Meningioma is an extra-axial and intradural tumor originates from arachnoid layer of meninges. As meningioma can push the brain when originates from convexity meninges, the cortex adjacent to tumor so we find brain cortical signs and symptoms secondary to meningioma [1]. Cortical manifestations of meningioma consist of memory disturbances, personality change, mood disorders and other excellence brain functions [2]. Meningioma is one of the most prevalent brain tumors in adults. Furthermore, it is indicated that approximately the one-third of tumors located in central nervous system are meningioma. Evidences yield from studies during last decades represented that meningioma is more prevalent among women than men, also it was indicated that the incidence of this primary brain tumor, increases with age [3]. As most meningiomas are benign, yet they can implicate central nervous system with serious mortality and morbidity. Signs and symptoms related to meningioma, may differ due to the size and locations, although it can remain asymptomatic in some specific locations without requiring any immediate treatment. However, it should be mentioned that meningioma as a benign and mostly slow-growing tumor, impose more invasive procedures on patients over years [4]. Still open microsurgical resection stands as the treatment of choice for meningiomas. Meningioma originates from arachnoid layer of meninges; therefore, we can see meningioma in cortical area more than intra axial brain tumors. The most common anatomical site of meningioma after parasagittal, is convexity. Otherwise, according to our study results, convexity is at the top of the list of anatomical location of meningioma. As this anatomical etiology of meningioma can demonstrate various cortical manifestations in clinical course of the disease. Cortical manifestation can occur in different types of meningioma because of increased intracranial pressure (ICP) also, but in convexity type and parasagittal or Para falx, the direct mass effect adjacent the cortex can lead to epilepsy, motor deficit, urinary incontinency or different psychological signs and symptoms e.g. personality change, aggressive behaviors or mood disturbances. Cortical hallucination like olfactory abnormal sensations can occur in temporal convexity meningioma, most likely is misdiagnosed by non-neurosurgeon physicians [5,6].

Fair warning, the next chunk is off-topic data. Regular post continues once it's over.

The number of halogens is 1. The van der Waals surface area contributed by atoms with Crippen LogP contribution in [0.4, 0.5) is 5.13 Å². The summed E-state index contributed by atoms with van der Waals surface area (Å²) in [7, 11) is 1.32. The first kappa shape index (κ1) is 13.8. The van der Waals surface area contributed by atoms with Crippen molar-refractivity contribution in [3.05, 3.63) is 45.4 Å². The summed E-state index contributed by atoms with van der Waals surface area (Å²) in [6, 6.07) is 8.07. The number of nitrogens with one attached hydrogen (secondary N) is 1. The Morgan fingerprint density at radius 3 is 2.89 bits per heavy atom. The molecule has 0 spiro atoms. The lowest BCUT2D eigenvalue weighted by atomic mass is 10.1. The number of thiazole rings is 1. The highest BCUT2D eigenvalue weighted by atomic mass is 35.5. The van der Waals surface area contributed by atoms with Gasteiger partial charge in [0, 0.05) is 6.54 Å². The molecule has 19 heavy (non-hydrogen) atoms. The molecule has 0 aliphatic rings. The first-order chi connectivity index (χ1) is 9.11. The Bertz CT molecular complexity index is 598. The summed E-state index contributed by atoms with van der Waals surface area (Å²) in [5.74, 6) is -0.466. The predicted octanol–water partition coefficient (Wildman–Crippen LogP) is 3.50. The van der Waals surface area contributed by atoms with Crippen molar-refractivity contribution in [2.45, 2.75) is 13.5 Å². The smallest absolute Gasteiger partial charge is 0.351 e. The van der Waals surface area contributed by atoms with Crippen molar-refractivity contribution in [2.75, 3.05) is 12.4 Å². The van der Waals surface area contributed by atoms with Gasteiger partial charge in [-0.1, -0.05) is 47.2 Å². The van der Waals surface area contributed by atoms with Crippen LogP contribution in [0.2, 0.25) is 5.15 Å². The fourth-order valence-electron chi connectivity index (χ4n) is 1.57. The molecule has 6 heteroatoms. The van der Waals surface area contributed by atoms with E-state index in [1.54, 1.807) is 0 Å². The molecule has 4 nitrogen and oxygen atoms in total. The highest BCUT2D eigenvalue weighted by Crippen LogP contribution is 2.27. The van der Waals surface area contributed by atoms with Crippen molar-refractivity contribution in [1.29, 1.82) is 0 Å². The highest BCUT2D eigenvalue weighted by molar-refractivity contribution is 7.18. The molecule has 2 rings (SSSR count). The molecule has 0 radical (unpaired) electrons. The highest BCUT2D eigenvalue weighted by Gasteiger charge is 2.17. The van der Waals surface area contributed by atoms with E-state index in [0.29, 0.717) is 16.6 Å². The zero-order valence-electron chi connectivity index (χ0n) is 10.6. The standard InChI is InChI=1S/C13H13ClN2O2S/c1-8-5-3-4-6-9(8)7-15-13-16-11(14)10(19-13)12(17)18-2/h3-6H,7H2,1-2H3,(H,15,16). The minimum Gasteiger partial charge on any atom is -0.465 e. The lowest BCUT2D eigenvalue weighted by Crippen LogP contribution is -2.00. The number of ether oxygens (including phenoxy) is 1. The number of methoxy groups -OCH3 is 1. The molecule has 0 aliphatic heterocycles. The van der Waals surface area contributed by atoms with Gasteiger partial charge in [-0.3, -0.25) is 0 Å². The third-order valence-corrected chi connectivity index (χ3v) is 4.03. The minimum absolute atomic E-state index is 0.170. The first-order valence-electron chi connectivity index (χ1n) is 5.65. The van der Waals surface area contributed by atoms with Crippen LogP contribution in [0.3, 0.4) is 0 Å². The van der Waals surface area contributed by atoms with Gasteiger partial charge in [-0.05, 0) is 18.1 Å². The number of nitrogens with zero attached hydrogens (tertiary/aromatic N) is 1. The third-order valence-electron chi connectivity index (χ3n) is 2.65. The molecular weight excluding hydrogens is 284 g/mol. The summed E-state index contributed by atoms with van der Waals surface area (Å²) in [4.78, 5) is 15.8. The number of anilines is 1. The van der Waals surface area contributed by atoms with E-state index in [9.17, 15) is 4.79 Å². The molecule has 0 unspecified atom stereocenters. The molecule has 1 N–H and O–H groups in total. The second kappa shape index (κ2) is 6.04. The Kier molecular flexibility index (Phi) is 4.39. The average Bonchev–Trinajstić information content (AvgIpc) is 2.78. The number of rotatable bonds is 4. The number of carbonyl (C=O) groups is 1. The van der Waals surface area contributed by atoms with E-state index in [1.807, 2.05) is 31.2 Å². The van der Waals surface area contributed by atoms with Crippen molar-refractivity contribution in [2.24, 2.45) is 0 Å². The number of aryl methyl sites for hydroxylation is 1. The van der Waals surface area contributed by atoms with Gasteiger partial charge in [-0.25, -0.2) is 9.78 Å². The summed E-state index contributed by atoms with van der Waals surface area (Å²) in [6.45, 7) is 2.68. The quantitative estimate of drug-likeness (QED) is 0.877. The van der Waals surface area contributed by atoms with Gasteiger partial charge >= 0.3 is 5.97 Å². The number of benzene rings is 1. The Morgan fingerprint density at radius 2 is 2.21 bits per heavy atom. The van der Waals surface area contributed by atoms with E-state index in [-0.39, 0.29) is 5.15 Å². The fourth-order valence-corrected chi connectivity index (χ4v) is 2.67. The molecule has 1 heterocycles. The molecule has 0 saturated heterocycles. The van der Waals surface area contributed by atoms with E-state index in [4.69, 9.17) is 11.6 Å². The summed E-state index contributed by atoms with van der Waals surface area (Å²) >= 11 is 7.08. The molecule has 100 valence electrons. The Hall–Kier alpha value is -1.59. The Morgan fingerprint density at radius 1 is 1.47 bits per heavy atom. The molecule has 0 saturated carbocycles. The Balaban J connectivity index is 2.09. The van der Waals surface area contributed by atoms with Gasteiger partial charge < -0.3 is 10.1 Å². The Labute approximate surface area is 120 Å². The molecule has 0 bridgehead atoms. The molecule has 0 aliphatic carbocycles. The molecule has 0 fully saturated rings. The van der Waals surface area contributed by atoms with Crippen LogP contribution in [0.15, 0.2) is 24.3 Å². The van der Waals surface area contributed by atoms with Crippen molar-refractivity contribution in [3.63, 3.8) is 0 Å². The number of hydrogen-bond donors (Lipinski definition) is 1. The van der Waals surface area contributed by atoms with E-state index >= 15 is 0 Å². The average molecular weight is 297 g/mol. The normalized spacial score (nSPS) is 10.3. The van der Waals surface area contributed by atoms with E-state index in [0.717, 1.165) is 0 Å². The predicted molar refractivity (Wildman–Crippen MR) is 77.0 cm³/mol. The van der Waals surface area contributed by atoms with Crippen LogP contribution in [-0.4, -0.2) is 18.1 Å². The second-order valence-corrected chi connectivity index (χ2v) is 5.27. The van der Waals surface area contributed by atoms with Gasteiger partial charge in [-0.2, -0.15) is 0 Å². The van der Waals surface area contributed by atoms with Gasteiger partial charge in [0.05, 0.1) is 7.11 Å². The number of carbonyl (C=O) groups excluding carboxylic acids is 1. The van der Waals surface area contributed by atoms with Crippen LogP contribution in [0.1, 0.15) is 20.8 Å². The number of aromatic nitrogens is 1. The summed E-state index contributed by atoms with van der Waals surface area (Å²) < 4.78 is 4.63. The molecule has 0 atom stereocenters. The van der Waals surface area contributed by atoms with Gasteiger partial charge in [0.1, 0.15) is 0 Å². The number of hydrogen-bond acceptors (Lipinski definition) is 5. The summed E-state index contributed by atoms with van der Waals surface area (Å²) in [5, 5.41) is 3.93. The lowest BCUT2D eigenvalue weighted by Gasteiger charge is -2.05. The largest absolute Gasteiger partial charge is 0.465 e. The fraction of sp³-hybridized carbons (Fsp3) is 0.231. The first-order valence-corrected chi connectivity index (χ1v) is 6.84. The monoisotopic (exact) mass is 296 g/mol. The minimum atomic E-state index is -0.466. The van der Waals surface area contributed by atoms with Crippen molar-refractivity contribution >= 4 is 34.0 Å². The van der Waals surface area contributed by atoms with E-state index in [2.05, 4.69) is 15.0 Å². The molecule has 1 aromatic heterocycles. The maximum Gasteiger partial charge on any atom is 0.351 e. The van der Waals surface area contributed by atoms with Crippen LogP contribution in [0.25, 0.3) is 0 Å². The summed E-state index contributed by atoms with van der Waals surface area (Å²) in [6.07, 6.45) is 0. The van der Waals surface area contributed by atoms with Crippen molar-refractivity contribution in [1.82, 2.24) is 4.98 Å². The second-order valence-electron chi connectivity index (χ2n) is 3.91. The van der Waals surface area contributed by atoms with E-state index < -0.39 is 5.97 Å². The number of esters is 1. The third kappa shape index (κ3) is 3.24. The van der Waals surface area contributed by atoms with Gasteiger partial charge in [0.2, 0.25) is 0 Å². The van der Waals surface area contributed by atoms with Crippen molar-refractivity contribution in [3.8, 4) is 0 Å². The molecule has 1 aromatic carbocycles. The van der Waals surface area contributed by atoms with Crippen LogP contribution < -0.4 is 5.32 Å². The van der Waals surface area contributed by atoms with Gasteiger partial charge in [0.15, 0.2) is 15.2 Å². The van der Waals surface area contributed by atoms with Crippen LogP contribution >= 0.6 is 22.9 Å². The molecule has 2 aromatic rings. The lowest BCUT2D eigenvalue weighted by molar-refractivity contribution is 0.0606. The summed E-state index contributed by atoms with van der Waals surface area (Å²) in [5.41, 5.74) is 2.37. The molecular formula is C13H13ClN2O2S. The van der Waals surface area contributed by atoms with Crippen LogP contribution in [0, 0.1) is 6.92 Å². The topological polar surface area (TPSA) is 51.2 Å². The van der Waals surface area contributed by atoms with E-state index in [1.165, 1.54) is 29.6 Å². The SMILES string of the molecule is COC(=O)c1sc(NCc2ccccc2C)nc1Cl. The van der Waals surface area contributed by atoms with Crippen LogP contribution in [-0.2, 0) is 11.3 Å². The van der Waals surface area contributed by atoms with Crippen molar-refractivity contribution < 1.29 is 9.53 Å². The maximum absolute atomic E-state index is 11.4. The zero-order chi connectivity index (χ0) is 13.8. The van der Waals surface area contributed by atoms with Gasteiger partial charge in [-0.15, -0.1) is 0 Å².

Patients and Methods

This study was conducted during 6 years in neurosurgery ward of Shariati Hospital. We included.